c) Advance to the next tactical bound and stop for a minute or two. View the ground ahead and pick the next covered route in the direction indicated by the DS.

    c) Keep the F&M v. simple - your section has not exercised together before in this configuration and this sounds like your first attempt. So go easy on yourself and them ie. move a fireteam as a complete fireteam rather than trying to move battle pairs - have the other fireteam provide fire to cover the move.

    d) As someone else said, what the DS want to see is that you understand the need for fire in order to maneouvre. GRIT and CLAP.

    Good luck.
     
  9. Ah good for you first step .etc etc again dont get tied up with Fire control orders or flap about it and def dont go into a highly descriptive FCO because you'll make a c*nt of yourself KISS ..

    What did your DS teach you if all the DS are singing of the same sheet just back from the farm etc they will be wanting you to conduct it their way .... Oh and dont gob off at the end how you never got "best led Sect Attack" sit back pin lugs back take it in remember learning curve etc
     
  10. 307

    307 War Hero

    Blank ex. no tracers.....if you've got miniflares or paralumes use them, I've seen it done and to be fair I thought it was a good example of adapt and overcome.
     
  11. Charlie - 100 - Half right (of Axis) - Enemy in hedge line - rapid.....

    If you axis is well defined - perhaps towards an object that will be clearly visible throughout your approach, you can always use it as a reference. Of course church steeples and chimneys are never there when you want them!

    Don't forget: "Can anybody see the enemy?"

    From personal experience shouting "watch my tracer!" will have an effect somewhere between total confusion and hysterical laughter. (Unless it's a live firing exercise of course)
     
  12. The DS have been hammering on about agression and basically letting us make a balls then pointing out faults then getting us to fix it. Some of the lads have done really good sias one fellow in my section in particular. My own, would i say be regarded as a cluster, its probably the only free exposure im gonna get before i do it for assessment. Thats why i posted up on the forum. The advice given here is great, it really is.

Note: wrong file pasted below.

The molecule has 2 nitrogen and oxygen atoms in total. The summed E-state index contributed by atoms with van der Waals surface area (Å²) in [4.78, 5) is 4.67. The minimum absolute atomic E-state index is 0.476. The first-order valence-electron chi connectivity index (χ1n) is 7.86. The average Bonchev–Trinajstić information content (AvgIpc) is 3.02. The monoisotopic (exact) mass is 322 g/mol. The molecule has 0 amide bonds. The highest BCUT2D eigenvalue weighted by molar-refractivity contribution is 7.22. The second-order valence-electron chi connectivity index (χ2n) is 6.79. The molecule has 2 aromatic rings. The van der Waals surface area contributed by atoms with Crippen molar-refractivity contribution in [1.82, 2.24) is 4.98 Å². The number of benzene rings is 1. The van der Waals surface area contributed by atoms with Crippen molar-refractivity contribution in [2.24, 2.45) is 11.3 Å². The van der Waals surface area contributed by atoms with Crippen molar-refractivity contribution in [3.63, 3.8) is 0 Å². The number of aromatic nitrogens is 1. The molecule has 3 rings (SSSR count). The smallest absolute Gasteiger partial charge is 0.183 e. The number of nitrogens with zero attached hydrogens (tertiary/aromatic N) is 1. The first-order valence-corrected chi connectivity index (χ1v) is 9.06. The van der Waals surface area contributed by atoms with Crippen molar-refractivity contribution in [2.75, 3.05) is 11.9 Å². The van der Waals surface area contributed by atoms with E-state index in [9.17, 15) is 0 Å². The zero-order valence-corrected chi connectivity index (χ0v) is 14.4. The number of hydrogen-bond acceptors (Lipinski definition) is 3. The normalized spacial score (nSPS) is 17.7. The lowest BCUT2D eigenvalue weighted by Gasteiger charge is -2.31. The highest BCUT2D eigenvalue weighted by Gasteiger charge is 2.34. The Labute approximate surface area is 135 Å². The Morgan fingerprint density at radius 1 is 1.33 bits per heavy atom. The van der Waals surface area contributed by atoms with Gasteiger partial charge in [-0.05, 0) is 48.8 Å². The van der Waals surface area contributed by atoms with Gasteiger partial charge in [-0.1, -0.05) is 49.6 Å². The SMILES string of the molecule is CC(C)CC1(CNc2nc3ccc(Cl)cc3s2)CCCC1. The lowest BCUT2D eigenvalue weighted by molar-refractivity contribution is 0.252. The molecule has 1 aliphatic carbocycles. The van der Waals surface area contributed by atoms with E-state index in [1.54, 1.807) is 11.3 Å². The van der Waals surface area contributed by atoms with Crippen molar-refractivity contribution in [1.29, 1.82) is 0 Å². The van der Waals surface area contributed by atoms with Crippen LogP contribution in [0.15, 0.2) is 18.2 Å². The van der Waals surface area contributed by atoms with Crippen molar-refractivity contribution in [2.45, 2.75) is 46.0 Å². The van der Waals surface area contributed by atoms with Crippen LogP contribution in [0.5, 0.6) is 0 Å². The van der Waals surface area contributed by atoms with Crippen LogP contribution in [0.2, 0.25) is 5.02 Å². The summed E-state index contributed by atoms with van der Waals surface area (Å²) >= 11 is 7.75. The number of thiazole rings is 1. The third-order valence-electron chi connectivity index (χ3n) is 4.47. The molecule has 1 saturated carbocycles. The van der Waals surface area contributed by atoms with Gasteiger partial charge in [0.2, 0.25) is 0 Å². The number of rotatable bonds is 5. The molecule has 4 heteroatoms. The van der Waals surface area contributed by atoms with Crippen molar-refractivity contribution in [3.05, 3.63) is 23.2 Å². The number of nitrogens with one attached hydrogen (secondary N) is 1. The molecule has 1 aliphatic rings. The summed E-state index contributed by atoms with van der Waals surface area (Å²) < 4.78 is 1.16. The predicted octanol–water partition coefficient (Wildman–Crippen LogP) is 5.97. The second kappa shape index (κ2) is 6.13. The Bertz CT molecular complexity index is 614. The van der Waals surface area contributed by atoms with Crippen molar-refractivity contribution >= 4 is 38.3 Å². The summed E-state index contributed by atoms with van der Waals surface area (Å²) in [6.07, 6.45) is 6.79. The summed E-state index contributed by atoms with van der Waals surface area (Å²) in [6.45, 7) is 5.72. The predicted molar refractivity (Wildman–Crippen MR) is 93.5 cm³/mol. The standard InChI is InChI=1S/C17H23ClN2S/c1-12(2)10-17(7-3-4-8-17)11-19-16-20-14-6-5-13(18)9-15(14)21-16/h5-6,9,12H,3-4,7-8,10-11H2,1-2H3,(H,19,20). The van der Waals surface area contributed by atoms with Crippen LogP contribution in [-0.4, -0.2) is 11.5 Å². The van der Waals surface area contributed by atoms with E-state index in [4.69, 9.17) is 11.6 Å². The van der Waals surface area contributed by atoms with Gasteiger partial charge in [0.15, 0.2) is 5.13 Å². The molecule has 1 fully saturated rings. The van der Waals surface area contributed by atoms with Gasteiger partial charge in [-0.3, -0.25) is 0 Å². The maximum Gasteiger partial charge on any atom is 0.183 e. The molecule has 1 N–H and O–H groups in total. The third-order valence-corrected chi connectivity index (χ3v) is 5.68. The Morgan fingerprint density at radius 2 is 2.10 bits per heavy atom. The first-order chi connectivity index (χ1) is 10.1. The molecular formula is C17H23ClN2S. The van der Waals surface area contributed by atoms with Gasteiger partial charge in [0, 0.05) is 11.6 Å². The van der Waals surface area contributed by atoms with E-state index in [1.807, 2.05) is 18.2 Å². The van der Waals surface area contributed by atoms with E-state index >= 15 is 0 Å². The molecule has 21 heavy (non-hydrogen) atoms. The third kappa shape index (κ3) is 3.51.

My sia had me fidgeting around looking for my bloody chino pencils after my recce, the enemy was crawling around and popping up all over the place like a jack in the box, my fco had lads firing to the left when the enemy was straight in front somewhere and my 2ic moved the fsg group under his own steam, with a big sgt of a ds beside me shouting "why are your fsg coming up here?" To make matters worse when we went into the assault the scout got lost after he popped smoke and i had to go into the assault with one of the girls who didnt have a bloody clue what the hell was going on!

    Anyway as you say learning curve and i thought id post that up to give you a laugh, learned a lot now the last week and i doubt itll be that bad again!

    Oh, and for another question, does anyone here know where on the internet you can get a sample section battle order and patrol order, i have one done out but it would be great to have a look at a different one, say a british army one so as i could pick up something different from it. Type section battle order into google and all you get is stuff for computer games!
     
  13. 1 (First bold) What force are you with? Jedi/Cadets/Home Sevice/IDF/ ?
    2 (Second bold) QBO's ?
     
  14. Have we re-invented the wheel again? Did we not occupy the trenches of the enemy dead for the whole reason of enemy 'DF'ing i.e. safer in a trench than out in the open, mainly due to the footprint of an Arty Bty inpact area - 250 x 250m plus the applied lethal and danger areas. Even with 81mm anything under 250-300m (dependant on the range of the Mortars) you are going to possibly occur casualties, which is the reason we have safety limits for Last Safe Moment so we don't injure our own.

    Also don't forget the position you have just attacked is more than likely to be covered by others or could be a break in point for a trench system

    So if you are going to move off the enemy position - make it a long way,
     
  15. Roger out.

    Editied to add: I still don't think that you can fit a section's worth of guys in the position that a section would take on, e.g. a MG position. BUT, I do take the point of the arty lethal areas.

    Maybe at section level the 'best practice' will be dependent on the mission; are you point section of a trench system break-in, or are you part of a pln/coy advance to contact?